I recently spent my 35th birthday at Lola’s trying not to get too effed up to pay attention to the bands. I left before that happened, keenly aware (like I am every year on my birthday) that things change and life is short. But seriously, life is short. I’m an adult male in the United States, and, on average, people like me live to be only, like, 76. That’s why, when a person dies at, say, age 34 –– and the running commentary contains the phrase “but he was so young!” –– I’m always perplexed. If you’re supposed to be around only until your mid-70s, doesn’t it mean that by your mid-30s you’re actually middle aged? If only I could afford the Corvette!
Anyway, I spent some of my birthday on a solitary drive around town, reflecting on getting older, passing the various places where I’ve lived, worked, played, drunk, and puked. I drove around South Hulen and Stonegate, Westcliff and Fairmount, Berry Street and the West 7th corridor, searching for memories hidden behind new names and coats of paint or space-for-lease signs. The sun went down, bathing my melancholy in beautiful, carcinogenic UV rays, reminding me that living in the past doesn’t pay the rent in the present. Or some such nonsense. It was my birthday, and I’d been smoking weed pretty much all day (when I wasn’t napping), so I probably had dozens of moronic nuggets rattling around in my head or spilling out of my mouth. I guess I’m lucky the only one around to hear them was me.
Rounding Blue Bonnet Circle, I noticed Tiff & Andi’s Place has closed. I wondered what happened and what would happen next, recollected that the place used to be known as The Boom Room a million years ago, when I was in college, and wondered how many people around here remember that. North of the circle, I turned east onto Berry, where passage of time became even more apparent. Because The Aardvark and that 7-Eleven are still around, the two blocks between University and Green aren’t exactly unrecognizable from a decade ago, but I quickly imagined telling some 21-year-old college punk how what’s now Topper’s Pizza used to be this kickass rock club called The Moon, just as my friends in their 40s told me about how Fuzzy’s used to be a club called The Dogstar.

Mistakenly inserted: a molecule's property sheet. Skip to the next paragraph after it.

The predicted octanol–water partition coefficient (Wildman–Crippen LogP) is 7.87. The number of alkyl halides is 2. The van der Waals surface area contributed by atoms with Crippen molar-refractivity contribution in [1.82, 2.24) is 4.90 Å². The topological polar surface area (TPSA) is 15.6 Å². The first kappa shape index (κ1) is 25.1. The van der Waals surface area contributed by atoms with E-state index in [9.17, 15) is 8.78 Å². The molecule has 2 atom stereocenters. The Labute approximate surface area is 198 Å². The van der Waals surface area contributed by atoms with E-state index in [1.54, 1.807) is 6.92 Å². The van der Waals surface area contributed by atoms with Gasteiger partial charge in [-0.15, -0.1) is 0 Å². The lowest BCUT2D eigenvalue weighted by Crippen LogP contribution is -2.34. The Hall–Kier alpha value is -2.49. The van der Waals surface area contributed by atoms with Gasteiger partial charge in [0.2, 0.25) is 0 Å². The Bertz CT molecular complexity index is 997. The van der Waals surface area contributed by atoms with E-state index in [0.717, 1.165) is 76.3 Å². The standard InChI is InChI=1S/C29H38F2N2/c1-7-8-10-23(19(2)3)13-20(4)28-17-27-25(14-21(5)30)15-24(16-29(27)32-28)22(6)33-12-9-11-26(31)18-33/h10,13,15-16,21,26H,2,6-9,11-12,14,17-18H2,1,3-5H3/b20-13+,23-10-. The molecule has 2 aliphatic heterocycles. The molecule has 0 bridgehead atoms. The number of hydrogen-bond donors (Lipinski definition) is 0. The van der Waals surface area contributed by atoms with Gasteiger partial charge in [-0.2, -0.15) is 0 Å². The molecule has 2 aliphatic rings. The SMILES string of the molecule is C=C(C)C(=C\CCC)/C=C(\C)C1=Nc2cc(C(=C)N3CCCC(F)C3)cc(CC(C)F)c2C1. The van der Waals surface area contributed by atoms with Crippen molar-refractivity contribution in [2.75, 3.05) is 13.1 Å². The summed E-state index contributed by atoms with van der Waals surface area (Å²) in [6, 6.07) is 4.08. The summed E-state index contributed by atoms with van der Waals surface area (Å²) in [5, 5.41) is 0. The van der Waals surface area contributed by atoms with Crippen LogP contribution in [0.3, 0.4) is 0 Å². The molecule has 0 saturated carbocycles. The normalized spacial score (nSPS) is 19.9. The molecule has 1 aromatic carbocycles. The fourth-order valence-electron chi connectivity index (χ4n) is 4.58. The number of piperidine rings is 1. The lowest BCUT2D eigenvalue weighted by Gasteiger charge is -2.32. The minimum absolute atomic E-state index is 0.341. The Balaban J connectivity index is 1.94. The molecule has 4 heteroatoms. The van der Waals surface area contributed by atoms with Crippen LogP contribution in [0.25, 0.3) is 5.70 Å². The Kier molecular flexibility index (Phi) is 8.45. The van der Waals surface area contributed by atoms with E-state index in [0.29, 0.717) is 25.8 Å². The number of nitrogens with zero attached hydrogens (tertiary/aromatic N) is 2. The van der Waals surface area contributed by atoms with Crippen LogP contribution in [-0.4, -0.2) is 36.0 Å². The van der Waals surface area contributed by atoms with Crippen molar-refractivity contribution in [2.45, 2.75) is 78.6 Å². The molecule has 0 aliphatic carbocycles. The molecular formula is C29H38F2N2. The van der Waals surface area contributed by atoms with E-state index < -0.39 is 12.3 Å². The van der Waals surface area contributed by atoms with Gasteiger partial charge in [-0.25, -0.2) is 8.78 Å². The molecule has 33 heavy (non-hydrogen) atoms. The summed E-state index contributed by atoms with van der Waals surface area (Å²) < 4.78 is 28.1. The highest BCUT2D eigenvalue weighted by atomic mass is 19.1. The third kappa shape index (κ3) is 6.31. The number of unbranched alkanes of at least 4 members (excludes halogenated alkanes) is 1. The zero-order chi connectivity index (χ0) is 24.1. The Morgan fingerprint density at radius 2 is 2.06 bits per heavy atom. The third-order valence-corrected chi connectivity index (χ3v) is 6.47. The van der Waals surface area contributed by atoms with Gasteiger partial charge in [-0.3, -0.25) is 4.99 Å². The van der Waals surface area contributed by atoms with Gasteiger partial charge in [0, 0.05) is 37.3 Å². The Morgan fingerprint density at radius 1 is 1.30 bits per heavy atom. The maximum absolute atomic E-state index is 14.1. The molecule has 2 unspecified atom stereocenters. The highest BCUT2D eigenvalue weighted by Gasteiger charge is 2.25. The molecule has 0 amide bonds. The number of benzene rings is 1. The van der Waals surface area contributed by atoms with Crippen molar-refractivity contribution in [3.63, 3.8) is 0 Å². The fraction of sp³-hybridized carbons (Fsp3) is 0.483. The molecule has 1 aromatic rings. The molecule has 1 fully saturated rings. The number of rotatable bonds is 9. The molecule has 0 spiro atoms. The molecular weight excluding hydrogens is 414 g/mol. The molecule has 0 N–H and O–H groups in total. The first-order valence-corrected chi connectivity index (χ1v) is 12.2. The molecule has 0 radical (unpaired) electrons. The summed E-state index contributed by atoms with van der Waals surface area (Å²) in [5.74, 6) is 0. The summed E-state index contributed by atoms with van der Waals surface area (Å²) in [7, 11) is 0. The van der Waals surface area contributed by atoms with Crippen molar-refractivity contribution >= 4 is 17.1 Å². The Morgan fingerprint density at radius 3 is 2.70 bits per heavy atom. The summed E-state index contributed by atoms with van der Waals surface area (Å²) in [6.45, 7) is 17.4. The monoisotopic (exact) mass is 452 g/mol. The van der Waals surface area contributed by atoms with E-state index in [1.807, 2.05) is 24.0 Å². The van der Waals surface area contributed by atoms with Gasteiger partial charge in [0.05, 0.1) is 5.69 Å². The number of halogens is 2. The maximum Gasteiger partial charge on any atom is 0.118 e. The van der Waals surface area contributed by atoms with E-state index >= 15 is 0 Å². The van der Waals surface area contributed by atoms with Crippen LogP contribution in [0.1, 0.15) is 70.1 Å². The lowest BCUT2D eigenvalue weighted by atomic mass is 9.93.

Like I said, things change. Everything is fleeting.
But then again, before hitting Lola’s, my girlfriend and I had drinks at A Great Notion, a bar that’s been around longer than I have. I once talked to a guy who’d been a Notion regular since his 21st birthday –– he was in his 50s at the time of our convo. While statistics suggest that I might die from Average White Male life expectancy 30 or 40 years from now, I wonder what the average lifespan of a Fort Worth bar is. I hope a lot of them stick around at least as long as I have. — Steve Steward
Caves’ 10th Anniversary
In Arlington, meanwhile, Caves Lounge (900 W. Division St., 817-460-5510) has kept its party going for more than a decade — like, a month more, to be exact. Bartender Danny Balvin, who has poured drinks there for eight of those 10 years, said the Division Street dive officially celebrated its 10th anniversary on May 9, but Saturday, June 29, is the date set for a huge party. If you’ve ever been to Caves’ Oktoberfest –– or the bar’s Halloween or any other holiday-themed bash –– you know this soiree will be packed with people, overflowing with booze, and probably hot, with a ton of free food on the patio and a ton of free rock inside, the last courtesy of longtime Caves dwellers The Dangits and Perdition. Starting Wednesday, you can buy a wristband for only $5 that’s good for 50-cent Bombshell Blonde drafts until the keg runs out — only 30 wristbands are going to be sold, so you might want to make a beeline for the bar sooner rather than later. — S.S.
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